SAN FRANCISCO • Amid rare extreme heat in San Francisco, it was unusual to see black smoke billowing from a chimney- not to mention that it was coming from the Russian consulate, a day after the Trump administration ordered it closed.
Neighbours gathered on the sidewalks on Friday to gawk. The fire department came to investigate. Environmental officials sent an inspector. And this being California, there were concerns about pollution.
But a darker conspiracy theory was also in the air: that the Russians were burning documents ahead of what a Foreign Ministry spokes- man in Moscow has described as a search of the building scheduled over the weekend by US security services.
"Maybe they are shredding first and burning what they shred," said one woman standing on the sidewalk outside the consulate on Friday afternoon, identifying herself only by her first name, Marion.
"I don't care what they do as long as fire doesn't start coming out the windows," she said.
The consulate, a six-storey brick building in the wealthy enclave of Pacific Heights, has sweeping views of the San Francisco Bay. A picture of the consul, Mr Sergey Petrov, that was posted on the website of the consulate shows him sitting next to an elegant fireplace.
Arriving at the consulate on Friday, neither Mr Petrov nor a man accompanying him would comment when asked what was burning inside.
KEEP IT CONTAINED
Maybe they are shredding first and burning what they shred. I don't care what they do as long as fire doesn't start coming out the windows.
A WOMAN, IDENTIFYING HERSELF ONLY BY HER FIRST NAME, MARION, on the curious sight of smoke coming out of the Russian consulate.
AIRING HER CONCERNS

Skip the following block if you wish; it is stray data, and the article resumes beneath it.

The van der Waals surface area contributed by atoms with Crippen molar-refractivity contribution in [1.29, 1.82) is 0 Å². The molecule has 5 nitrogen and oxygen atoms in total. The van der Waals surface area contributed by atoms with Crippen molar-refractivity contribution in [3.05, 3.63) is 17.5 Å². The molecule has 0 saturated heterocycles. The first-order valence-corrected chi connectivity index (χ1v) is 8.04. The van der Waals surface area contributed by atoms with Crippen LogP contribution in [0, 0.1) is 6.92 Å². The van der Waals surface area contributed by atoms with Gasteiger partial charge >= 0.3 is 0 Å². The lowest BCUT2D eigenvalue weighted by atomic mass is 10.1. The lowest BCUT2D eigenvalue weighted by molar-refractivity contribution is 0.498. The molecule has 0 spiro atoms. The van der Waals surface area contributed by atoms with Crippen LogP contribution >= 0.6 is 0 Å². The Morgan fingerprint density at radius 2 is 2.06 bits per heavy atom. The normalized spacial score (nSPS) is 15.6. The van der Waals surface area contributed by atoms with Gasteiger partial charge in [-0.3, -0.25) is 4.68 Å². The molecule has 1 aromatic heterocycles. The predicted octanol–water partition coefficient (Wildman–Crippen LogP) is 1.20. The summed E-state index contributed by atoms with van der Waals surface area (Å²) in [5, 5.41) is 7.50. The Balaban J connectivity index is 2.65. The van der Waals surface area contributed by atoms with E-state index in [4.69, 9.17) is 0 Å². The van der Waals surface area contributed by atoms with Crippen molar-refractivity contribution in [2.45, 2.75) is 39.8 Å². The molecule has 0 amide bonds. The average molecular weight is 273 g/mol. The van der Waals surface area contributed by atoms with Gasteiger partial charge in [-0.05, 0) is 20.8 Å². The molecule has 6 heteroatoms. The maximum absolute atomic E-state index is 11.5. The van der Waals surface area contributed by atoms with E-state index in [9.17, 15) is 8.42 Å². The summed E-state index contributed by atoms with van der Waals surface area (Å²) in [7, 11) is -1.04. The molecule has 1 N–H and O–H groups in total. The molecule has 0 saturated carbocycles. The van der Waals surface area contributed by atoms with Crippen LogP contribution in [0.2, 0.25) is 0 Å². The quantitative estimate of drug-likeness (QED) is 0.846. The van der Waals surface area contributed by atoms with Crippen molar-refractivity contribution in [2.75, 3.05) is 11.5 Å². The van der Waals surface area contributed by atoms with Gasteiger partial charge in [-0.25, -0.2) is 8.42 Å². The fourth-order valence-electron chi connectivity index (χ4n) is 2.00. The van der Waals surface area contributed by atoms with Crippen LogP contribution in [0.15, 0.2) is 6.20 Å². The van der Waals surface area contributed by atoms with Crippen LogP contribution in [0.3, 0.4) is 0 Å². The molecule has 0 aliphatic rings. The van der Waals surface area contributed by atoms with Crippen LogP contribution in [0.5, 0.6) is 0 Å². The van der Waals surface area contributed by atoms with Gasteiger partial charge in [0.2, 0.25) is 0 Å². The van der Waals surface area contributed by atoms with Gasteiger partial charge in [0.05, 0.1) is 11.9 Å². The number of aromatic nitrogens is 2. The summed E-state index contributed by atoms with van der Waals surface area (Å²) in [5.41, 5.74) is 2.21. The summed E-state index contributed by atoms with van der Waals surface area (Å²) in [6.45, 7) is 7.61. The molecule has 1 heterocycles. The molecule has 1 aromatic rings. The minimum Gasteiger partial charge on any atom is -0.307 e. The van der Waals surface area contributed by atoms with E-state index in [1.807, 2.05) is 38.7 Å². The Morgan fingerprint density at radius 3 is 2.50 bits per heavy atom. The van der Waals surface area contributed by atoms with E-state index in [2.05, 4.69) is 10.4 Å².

I have no idea what they are burning. But we are having poor air quality out here right now. We need to do everything we can to protect our air.
MS LISA FASANO, a spokesman for the Bay Area Air District, which enforces and regulates air quality in the nine-county region.
The smoke was first spotted around noon that day. Neighbours called the fire department.
"We responded as if it were a fire," said a fire department spokesman, Ms Mindy Talmadge.
With a layer of smoke haze covering the bay from wildfires in northern California, Friday had been declared a "Spare the Air Day", with residents urged to cut back on activities that cause pollution.
As images of the consulate smoke circulated on social media, the Bay Area Air District tweeted that it was taking action. "I have no idea what they are burning," said Ms Lisa Fasano, a spokesman for the Air District, which enforces and regulates air quality in the nine-county region.
"But we are having poor air quality out here right now. We need to do everything we can to protect our air."
Ms Fasano said the inspector patrolled the neighbourhood and took pictures. She said fines for "visible emissions" from burning start at US$5,000 (S$6,800).
The State Department this week demanded that Moscow shutter its consulate in San Francisco and offices in Washington and New York.
Meanwhile, Russia yesterday said it has summoned a US diplomat in Moscow to hand him a note of protest over plans to conduct searches in the Russian trade mission complex in Washington.
The Foreign Ministry called the planned "illegal inspection" of Russian diplomatic housing an "unprecedented aggressive action".